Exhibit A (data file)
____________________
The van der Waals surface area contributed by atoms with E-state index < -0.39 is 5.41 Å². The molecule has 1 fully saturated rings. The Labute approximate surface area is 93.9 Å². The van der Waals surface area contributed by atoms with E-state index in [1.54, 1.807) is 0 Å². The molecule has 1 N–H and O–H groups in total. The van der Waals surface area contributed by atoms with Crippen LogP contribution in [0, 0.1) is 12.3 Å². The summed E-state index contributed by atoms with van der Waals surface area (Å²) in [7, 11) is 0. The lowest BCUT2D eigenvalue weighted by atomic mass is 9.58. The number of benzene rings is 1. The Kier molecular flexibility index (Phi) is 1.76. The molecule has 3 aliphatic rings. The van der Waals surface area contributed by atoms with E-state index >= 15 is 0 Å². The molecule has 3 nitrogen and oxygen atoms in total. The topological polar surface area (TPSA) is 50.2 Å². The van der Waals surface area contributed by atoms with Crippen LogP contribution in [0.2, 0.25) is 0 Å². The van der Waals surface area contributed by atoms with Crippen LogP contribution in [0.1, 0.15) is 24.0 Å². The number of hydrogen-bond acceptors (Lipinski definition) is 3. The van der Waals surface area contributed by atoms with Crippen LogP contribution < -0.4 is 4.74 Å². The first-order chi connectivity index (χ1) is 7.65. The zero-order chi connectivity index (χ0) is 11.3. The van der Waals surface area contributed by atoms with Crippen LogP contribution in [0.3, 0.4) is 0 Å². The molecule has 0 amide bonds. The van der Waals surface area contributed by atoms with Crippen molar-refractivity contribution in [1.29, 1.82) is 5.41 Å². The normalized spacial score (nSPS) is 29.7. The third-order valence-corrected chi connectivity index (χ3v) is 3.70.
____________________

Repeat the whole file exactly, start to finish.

The van der Waals surface area contributed by atoms with E-state index < -0.39 is 5.41 Å². The molecule has 1 fully saturated rings. The Labute approximate surface area is 93.9 Å². The van der Waals surface area contributed by atoms with E-state index in [1.54, 1.807) is 0 Å². The molecule has 1 N–H and O–H groups in total. The van der Waals surface area contributed by atoms with Crippen LogP contribution in [0, 0.1) is 12.3 Å². The summed E-state index contributed by atoms with van der Waals surface area (Å²) in [7, 11) is 0. The lowest BCUT2D eigenvalue weighted by atomic mass is 9.58. The number of benzene rings is 1. The Kier molecular flexibility index (Phi) is 1.76. The molecule has 3 aliphatic rings. The van der Waals surface area contributed by atoms with E-state index >= 15 is 0 Å². The molecule has 3 nitrogen and oxygen atoms in total. The topological polar surface area (TPSA) is 50.2 Å². The van der Waals surface area contributed by atoms with Crippen LogP contribution in [0.2, 0.25) is 0 Å². The van der Waals surface area contributed by atoms with Crippen LogP contribution in [0.1, 0.15) is 24.0 Å². The number of hydrogen-bond acceptors (Lipinski definition) is 3. The van der Waals surface area contributed by atoms with Crippen LogP contribution < -0.4 is 4.74 Å². The first-order chi connectivity index (χ1) is 7.65. The zero-order chi connectivity index (χ0) is 11.3. The van der Waals surface area contributed by atoms with Crippen LogP contribution in [0.3, 0.4) is 0 Å². The molecule has 0 amide bonds. The van der Waals surface area contributed by atoms with Crippen molar-refractivity contribution in [1.29, 1.82) is 5.41 Å². The normalized spacial score (nSPS) is 29.7. The third-order valence-corrected chi connectivity index (χ3v) is 3.70.